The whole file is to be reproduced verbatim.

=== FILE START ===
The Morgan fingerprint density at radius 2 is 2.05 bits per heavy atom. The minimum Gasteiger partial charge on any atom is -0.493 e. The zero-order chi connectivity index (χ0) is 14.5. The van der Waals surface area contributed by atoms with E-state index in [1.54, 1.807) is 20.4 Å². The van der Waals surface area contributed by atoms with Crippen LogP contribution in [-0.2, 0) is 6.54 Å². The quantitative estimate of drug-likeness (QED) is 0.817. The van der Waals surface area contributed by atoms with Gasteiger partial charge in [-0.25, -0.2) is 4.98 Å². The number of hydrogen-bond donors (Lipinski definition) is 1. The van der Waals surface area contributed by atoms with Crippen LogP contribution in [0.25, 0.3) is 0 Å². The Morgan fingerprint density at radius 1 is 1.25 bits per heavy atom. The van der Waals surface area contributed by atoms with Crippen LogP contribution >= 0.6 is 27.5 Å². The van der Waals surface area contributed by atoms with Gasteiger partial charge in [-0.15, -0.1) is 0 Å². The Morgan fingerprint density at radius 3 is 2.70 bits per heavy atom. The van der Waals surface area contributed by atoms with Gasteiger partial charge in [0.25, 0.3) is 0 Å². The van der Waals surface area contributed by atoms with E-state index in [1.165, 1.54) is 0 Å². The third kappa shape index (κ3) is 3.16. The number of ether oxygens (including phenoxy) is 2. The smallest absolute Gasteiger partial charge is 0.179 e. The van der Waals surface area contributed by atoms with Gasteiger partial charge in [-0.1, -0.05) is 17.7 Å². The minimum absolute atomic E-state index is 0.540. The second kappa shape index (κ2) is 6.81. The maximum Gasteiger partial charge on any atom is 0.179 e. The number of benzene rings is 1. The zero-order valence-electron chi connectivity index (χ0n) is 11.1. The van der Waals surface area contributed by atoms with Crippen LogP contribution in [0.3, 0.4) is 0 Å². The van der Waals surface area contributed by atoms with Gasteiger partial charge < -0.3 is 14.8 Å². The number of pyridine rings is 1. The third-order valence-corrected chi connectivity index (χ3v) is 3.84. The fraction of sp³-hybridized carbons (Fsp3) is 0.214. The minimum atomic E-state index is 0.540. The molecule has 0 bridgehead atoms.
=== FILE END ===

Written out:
The Morgan fingerprint density at radius 2 is 2.05 bits per heavy atom. The minimum Gasteiger partial charge on any atom is -0.493 e. The zero-order chi connectivity index (χ0) is 14.5. The van der Waals surface area contributed by atoms with E-state index in [1.54, 1.807) is 20.4 Å². The van der Waals surface area contributed by atoms with Crippen LogP contribution in [-0.2, 0) is 6.54 Å². The quantitative estimate of drug-likeness (QED) is 0.817. The van der Waals surface area contributed by atoms with Gasteiger partial charge in [-0.25, -0.2) is 4.98 Å². The number of hydrogen-bond donors (Lipinski definition) is 1. The van der Waals surface area contributed by atoms with Crippen LogP contribution in [0.25, 0.3) is 0 Å². The Morgan fingerprint density at radius 1 is 1.25 bits per heavy atom. The van der Waals surface area contributed by atoms with Crippen LogP contribution >= 0.6 is 27.5 Å². The van der Waals surface area contributed by atoms with Gasteiger partial charge in [-0.15, -0.1) is 0 Å². The Morgan fingerprint density at radius 3 is 2.70 bits per heavy atom. The van der Waals surface area contributed by atoms with Gasteiger partial charge in [0.25, 0.3) is 0 Å². The van der Waals surface area contributed by atoms with E-state index in [1.165, 1.54) is 0 Å². The third kappa shape index (κ3) is 3.16. The number of ether oxygens (including phenoxy) is 2. The smallest absolute Gasteiger partial charge is 0.179 e. The van der Waals surface area contributed by atoms with Gasteiger partial charge in [-0.1, -0.05) is 17.7 Å². The minimum absolute atomic E-state index is 0.540. The second kappa shape index (κ2) is 6.81. The maximum Gasteiger partial charge on any atom is 0.179 e. The number of benzene rings is 1. The zero-order valence-electron chi connectivity index (χ0n) is 11.1. The van der Waals surface area contributed by atoms with Crippen LogP contribution in [0.3, 0.4) is 0 Å². The van der Waals surface area contributed by atoms with Gasteiger partial charge < -0.3 is 14.8 Å². The number of pyridine rings is 1. The third-order valence-corrected chi connectivity index (χ3v) is 3.84. The fraction of sp³-hybridized carbons (Fsp3) is 0.214. The minimum atomic E-state index is 0.540. The molecule has 0 bridgehead atoms.